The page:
G-7 Agree On Russian Oil Price-Cap Scheme

G-7 Agree On Russian Oil Price-Cap Scheme

In what we are sure will be heralded as a critical step forward in the globally unified response to Putin’s invasion of Ukraine, G-7 finance ministers have agreed to implement a price cap for global purchases of Russian oil – a measure the US hopes will ease energy market pressures and slash Moscow’s overall revenues.

“We confirm our joint political intention to finalize and implement a comprehensive prohibition of services which enable maritime transportation of Russian-origin crude oil and petroleum products globally,” G-7 finance ministers said in a joint statement.

“The provision of such services would only be allowed if the oil and petroleum products are purchased at or below a price (“the price cap”) determined by the broad coalition of countries adhering to and implementing the price cap.”

No details were offered as to the mechanism for the buying-cartel but the stated goal set out by G7 leaders was two-pronged:

to limit upward pressure on global oil prices

to curb Russia’s revenues from oil sales.

To achieve those goals, the allies agreed to explore a new mechanism that aims to impose a ceiling on Russian oil prices. The idea behind this price cap is to permit countries that have not imposed import bans to buy Russian oil as long as it is priced at or below a predetermined price. The cap could be enforced via limits on availability of European insurance for Russian oil cargoes as well as shipping services and US finance. While G7 leaders have not indicated where the price cap would be set, it must be lower than the $80/bbl at which Russia’s Urals grade trades today (a $32/bbl discount to Brent) and higher than Russia’s marginal cost of maintaining production levels, estimated at around $40/bbl to ensure Russia’s earnings are reduced while production is maintained.

A $50-60 per barrel price cap would likely serve the G7 goals of reducing oil revenues for Russia while assuring barrels continue to flow. Of course, for the price cap to work, oil importers like India China and Turkey—which have significantly increased their purchases of heavily- discounted Russian grades – would need to agree to participate to access even cheaper oil.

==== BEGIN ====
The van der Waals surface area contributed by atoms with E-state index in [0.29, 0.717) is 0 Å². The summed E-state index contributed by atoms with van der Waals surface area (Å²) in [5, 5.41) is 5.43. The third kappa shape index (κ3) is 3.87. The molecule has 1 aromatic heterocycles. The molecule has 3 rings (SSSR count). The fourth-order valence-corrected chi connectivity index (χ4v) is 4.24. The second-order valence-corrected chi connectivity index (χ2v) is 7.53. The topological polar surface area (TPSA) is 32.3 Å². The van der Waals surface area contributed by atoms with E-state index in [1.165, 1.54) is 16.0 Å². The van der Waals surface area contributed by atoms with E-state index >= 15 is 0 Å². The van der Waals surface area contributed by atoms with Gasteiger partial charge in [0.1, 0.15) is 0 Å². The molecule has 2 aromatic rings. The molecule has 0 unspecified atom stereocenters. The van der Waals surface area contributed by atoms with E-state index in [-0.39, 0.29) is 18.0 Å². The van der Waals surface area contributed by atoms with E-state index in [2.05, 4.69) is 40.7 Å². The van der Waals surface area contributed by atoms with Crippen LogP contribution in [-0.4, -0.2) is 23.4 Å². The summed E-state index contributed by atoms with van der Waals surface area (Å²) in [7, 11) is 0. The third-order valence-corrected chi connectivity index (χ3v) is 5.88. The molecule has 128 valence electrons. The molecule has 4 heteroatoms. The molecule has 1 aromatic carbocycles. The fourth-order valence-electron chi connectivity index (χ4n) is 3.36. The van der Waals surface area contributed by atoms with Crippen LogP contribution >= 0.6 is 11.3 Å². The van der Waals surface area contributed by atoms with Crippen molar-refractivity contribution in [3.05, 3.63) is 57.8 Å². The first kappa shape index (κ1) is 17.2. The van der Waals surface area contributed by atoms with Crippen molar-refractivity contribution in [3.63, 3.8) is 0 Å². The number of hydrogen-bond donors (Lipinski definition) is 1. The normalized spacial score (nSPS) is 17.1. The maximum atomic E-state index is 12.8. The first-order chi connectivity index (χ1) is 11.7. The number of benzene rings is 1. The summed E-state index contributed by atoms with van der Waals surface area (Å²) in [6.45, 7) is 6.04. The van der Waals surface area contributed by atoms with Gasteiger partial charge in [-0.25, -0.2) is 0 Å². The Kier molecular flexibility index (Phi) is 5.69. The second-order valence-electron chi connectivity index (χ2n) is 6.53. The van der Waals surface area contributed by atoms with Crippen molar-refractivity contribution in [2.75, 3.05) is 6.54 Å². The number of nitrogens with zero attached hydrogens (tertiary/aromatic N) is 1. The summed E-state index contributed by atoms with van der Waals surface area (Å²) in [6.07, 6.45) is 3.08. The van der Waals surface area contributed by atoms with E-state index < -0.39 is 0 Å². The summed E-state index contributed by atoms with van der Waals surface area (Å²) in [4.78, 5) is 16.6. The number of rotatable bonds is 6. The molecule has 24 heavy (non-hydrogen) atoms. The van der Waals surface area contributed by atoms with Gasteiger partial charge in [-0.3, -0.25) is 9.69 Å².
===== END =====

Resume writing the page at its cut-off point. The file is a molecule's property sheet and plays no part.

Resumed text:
But it remains unclear how effective a price-cap regime would be, particularly since some of Russia’s biggest buyers (India and China) haven’t agreed to join.

“Quite extensive measures are going to have to be taken to ensure that companies don’t’ find ways around price limitations,” said Richard Watts, the managing director at Geneva commodities trading advisory HR Maritime.

“This was the challenge in Iraq’s food-for-oil scheme in the 1990s. The question is how does the G-7 police this?”

Furthermore, as we previously detailed, there are three scenarios as to what happens next:

Scenario 1: Russia does not cooperate and retaliates – a 3 mbd cut would likely deliver a $190/bbl oil price

Scenario 2: China and India don’t cooperate – the end of the European insurance dominance

Scenario 3: Russia fully re-routes exports from west to east but loses pricing power, prices stabilize in low-$100s

There has so far been no reaction to the headlines…

Which we suspect reflects the market’s reality check that this G-7 plan has no chance of becoming operational as to implement a cap, diplomats will have to convince European Union member nations to amend its sixth round of sanctions on Russia over the invasion of Ukraine – and that may still prove to be tough. That package, which prohibits the purchase of Russian oil starting Dec. 5, included a ban on the use by third countries of the bloc’s companies for oil-related insurance and financial services.

Tyler Durden
Fri, 09/02/2022 – 09:04

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